Prime Minister Scott Morrison has slammed social media companies for allowing people to vilify others without consequences and flagged potential changes around digital accountability.
Mr Morrison said social media had become a “coward’s palace” where people could anonymously “destroy people’s lives”.
“[They] say the most foul and offensive things to people, and do so with impunity,” he told reporters in Canberra on Thursday.
“Now that’s not a free country where that happens. That’s not right. They should have to identify who they are.
“People should be responsible for what they say in a country that believes in free speech.”
Peter Dutton agrees to enter court-run talks with refugee activist over ‘apologist’ tweet
Mr Morrison said companies that did not allow for the identification of people should no longer be considered a platform, but a publisher.
The High Court ruled in September that media outlets can be sued over defamatory comments made by their audience on Facebook news articles.
The court’s decision on what makes a “publisher” could lead to non-profits, community groups and police forces more tightly controlling comments on their Facebook pages.
Mr Morrison also flagged the government would be “leaning further” into concerns around a lack of accountability online.
“Australia has been more forward-thinking and advanced when it comes to holding big social media companies to account,” he said.
“We value our free society. And in a free society, you can’t be a coward and attack people and expect not to be held accountable for it.”
The prime minister’s comments came following his deputy’s calls for a major crackdown on social media giants.
Deputy Prime Minister Barnaby Joyce on Thursday hit back at “completely and utterly fictitious” rumours about his family on social media which suggested former NSW Nationals leader John Barilaro’s retirement from politics was because he was in a relationship with one of Mr Joyce’s daughters.
“It’s total and utter rubbish,” Mr Joyce told ABC radio.
He said it was essential that more was done to force social media companies like Facebook and Twitter to stop people spreading lies.
“From my own personal experience of recent times, you have got to get to a point where you say enough is enough,” he said.
“These platforms just say ‘oh well it’s too hard to control’.”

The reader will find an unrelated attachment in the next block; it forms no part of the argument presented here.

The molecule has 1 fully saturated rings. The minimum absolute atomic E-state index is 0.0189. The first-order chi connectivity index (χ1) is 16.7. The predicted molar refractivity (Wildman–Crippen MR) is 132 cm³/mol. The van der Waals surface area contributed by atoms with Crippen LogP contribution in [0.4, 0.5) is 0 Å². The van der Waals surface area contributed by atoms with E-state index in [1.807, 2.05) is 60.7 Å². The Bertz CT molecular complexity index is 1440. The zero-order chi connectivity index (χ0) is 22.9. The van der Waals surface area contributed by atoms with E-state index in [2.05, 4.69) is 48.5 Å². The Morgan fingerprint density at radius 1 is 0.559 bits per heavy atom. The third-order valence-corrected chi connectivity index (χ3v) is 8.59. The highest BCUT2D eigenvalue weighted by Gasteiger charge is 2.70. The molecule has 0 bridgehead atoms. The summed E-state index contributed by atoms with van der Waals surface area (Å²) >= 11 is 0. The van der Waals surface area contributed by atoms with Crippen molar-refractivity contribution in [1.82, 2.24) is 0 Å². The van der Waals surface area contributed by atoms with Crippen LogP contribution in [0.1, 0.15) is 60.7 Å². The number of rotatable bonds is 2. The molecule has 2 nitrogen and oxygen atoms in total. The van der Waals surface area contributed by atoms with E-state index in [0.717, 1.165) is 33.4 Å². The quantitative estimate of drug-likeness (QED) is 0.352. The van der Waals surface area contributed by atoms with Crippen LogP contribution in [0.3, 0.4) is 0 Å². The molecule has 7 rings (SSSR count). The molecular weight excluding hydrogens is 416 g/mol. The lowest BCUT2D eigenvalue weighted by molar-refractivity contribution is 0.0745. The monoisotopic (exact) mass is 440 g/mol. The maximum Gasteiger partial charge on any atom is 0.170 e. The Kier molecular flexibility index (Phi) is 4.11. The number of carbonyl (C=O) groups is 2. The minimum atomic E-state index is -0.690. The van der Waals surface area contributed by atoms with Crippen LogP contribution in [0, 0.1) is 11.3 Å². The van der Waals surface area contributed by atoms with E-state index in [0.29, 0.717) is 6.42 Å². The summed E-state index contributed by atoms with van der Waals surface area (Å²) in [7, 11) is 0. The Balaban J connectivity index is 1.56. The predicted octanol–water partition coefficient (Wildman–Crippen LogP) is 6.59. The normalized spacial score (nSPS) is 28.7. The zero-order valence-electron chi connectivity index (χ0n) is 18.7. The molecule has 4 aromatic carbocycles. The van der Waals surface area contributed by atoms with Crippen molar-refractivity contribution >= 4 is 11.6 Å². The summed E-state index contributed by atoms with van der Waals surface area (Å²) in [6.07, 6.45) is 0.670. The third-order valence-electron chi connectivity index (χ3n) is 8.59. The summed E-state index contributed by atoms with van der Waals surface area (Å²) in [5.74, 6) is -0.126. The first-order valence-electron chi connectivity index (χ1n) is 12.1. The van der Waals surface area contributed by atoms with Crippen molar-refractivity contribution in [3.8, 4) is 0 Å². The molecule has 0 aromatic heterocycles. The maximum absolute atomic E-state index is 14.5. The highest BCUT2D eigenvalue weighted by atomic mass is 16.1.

Mr Joyce said he would speak to US politicians who are conducting a congressional inquiry that unearthed explosive allegations against Facebook.
Frances Haugen – a former Facebook data scientist – told a hearing the company was dishonest about efforts to counter misinformation and knew Instagram, which is also owned by Facebook, could have a toxic effect on young girls.
The deputy prime minister said it wasn’t just about his daughter’s experience but a broader problem across society.
“The idea that someone can have this sort of pseudonym on Twitter and say the most outrageous things, and we in 2021 just sit back and say ‘that’s fair enough’ – that’s got to stop,” Mr Joyce said.
Facebook chief Mark Zuckerberg has described Ms Haugen’s testimony as false and insists the company cares deeply about safety.
Communications Minister Paul Fletcher on Wednesday said the “special treatment” online companies had gotten away with was no longer acceptable to the community or government.
Mr Fletcher also did not rule out laws to crack down on Facebook or other social media networks over misinformation.
Separately, Defence Minister Peter Dutton’s court case against refugee activist Shane Bazzi over a deleted social media post continued on Thursday.
Mr Dutton has told the Federal Court he was “deeply offended” by a tweet calling him a “rape apologist” as the insult “went against who I am”.
The Queensland MP says the now-deleted tweet from 25 February suggested he condones and excuses rape.
Mr Bazzi has said that a reasonable reader wouldn’t have interpreted the tweet in that way, given the context.